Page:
Amicable Society – Sir Robert Walpole

    Sir Robert Walpole, 1st Earl of Orford, KG, PC, was a British statesman who, as First Lord of the Treasury, Chancellor of the Exchequer, and Leader of the House of Commons, is regarded as the de facto first Prime Minister of Great Britain.

    In 1715, he became a member of the Amicable Society for life insurance. As a government minister and MP, Robert Walpole would be important for the Society. Insurance was a lottery then.

    • Maximum membership: 2,000.
    • Eligibility: Anyone healthy and were aged between 12 and 45.
    • Member annual premium: £6 and 4 shillings.

    In return they would receive a number, which represented their share of the scheme. Members could pay for as many numbers as they liked.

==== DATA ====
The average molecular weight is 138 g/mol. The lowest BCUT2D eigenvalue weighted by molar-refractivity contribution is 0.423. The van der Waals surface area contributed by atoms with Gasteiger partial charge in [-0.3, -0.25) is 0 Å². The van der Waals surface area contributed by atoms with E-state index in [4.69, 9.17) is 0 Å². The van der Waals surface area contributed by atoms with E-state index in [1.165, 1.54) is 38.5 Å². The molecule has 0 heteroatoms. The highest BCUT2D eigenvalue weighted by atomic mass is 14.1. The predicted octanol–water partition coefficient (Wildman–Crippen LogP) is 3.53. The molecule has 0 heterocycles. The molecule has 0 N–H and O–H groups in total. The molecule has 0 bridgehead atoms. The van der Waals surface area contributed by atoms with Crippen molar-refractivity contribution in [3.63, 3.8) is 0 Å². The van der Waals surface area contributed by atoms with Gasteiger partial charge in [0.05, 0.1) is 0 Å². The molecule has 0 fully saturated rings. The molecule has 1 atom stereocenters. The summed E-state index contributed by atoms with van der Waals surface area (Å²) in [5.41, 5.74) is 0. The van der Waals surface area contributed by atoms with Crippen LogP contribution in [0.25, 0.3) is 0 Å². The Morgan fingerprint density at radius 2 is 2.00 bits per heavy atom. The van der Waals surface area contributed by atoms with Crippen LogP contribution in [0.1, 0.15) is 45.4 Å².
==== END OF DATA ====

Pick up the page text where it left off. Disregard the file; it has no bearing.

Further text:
At the end of each year, the contributions – minus running costs – were divided among the family of members who had died that year. The amount you received depended on how many numbers you owned, but also how many other members had died. If you were the only member to die in a particular year, your family would benefit from the entire pot. It was a forerunner of life insurance.

    The policy in Walpole’s name was before the 1774 Life Assurance Act. The premiums were kept up to date. The policy paid to the beneficiary in 1745, the year of Walpole’s death.


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